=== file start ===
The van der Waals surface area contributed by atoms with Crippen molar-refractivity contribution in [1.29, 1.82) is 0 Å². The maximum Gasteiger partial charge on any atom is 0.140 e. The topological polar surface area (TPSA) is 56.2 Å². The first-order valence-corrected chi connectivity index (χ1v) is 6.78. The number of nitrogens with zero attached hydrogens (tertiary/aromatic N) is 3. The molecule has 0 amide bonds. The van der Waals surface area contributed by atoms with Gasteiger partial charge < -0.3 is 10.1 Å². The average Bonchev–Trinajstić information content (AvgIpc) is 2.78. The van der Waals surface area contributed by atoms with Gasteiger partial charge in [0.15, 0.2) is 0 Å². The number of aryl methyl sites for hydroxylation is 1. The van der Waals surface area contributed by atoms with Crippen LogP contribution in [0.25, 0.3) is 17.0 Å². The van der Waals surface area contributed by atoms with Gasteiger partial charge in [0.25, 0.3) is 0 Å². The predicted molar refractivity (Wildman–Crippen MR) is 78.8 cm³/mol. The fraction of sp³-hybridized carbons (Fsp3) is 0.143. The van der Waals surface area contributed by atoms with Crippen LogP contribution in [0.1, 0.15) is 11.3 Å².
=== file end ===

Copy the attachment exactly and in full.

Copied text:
The van der Waals surface area contributed by atoms with Crippen molar-refractivity contribution in [1.29, 1.82) is 0 Å². The maximum Gasteiger partial charge on any atom is 0.140 e. The topological polar surface area (TPSA) is 56.2 Å². The first-order valence-corrected chi connectivity index (χ1v) is 6.78. The number of nitrogens with zero attached hydrogens (tertiary/aromatic N) is 3. The molecule has 0 amide bonds. The van der Waals surface area contributed by atoms with Gasteiger partial charge < -0.3 is 10.1 Å². The average Bonchev–Trinajstić information content (AvgIpc) is 2.78. The van der Waals surface area contributed by atoms with Gasteiger partial charge in [0.15, 0.2) is 0 Å². The number of aryl methyl sites for hydroxylation is 1. The van der Waals surface area contributed by atoms with Crippen LogP contribution in [0.25, 0.3) is 17.0 Å². The van der Waals surface area contributed by atoms with Gasteiger partial charge in [0.25, 0.3) is 0 Å². The predicted molar refractivity (Wildman–Crippen MR) is 78.8 cm³/mol. The fraction of sp³-hybridized carbons (Fsp3) is 0.143. The van der Waals surface area contributed by atoms with Crippen LogP contribution in [0.1, 0.15) is 11.3 Å².